a year more or less


Easter Svithe 2008


The Christian Church in Iraq may be forced underground after the death of the kidnapped Archbishop Paul Rahho. Dr Suha Rassam, the spokeswoman for Iraqi Christians in Need, said: “The only way for the Church in the Mosul area to survive might be if it goes underground, like it did in the 1st and 2nd centuries. This way, Mass and other services would be held in secret and priests go about their duties clandestinely.”

There were nearly a million Christians in Iraq before the war and about half of them have left the country. Dozens of Christian churches have been attacked, bombed or destroyed and some Christian children have reportedly been crucified by Islamic terrorists. The Chaldean Catholic Archbishop of Mosul, Paulos Faraj Rahho, was recently kidnapped and murdered. Some Christians left in Iraq don’t go to church for fear of being targeted for death. Some priests don’t wear clerical garb for the same reason.

“The church is much better today than before the attack,” the archbishop said about it. “That violence tested our faith, and in a year we have learned to put into practice values like forgiveness and love, even for those who persecute us.”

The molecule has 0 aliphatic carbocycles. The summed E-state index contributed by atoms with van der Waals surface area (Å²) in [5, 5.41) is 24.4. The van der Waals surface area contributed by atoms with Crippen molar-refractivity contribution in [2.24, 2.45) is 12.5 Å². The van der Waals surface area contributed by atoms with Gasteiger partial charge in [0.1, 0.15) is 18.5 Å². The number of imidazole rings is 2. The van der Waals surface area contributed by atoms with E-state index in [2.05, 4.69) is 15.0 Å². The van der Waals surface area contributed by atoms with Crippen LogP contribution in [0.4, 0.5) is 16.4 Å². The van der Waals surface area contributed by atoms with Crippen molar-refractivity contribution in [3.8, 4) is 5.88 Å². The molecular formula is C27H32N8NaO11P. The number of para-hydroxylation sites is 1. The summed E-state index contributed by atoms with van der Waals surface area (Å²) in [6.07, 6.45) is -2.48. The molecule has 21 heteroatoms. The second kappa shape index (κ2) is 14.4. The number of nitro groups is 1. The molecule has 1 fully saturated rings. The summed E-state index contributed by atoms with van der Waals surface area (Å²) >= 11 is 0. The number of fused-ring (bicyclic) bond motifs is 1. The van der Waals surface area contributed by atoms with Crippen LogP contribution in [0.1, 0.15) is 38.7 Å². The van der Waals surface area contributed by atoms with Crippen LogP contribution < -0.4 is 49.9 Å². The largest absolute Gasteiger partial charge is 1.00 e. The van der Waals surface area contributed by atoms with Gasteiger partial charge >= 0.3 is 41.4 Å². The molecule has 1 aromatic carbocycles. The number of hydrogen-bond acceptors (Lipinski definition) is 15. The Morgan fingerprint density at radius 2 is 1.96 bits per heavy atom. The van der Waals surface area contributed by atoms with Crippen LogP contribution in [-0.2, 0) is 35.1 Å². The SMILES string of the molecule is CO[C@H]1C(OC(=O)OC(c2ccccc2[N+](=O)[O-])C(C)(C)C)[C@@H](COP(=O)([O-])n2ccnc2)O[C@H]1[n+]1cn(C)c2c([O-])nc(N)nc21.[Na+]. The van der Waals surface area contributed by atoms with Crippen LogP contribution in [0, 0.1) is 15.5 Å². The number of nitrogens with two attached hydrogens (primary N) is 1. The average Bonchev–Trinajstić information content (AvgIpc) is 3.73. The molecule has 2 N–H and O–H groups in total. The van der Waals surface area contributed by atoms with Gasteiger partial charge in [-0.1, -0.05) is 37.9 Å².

His flock got the archbishop’s message.

    “Mosul Christians are not theologians; some are even illiterate. And yet, inside of us for many generations, one truth has become embedded: Without the Sunday Eucharist we cannot live,” said Father Ganni. “The terrorists might think they can kill our bodies or our spirit by frightening us, but, on Sundays, churches are always full. They may try to take our life, but the Eucharist gives it back.”

    “There are days when I feel frail and full of fear,” said the priest. “But when, holding the Eucharist, I say ‘Behold the Lamb of God, behold, who takes away the sin of the world,’ I feel his strength in me. When I hold the Host in my hands, it is really he who is holding me and all of us, challenging the terrorists and keeping us united in his boundless love.”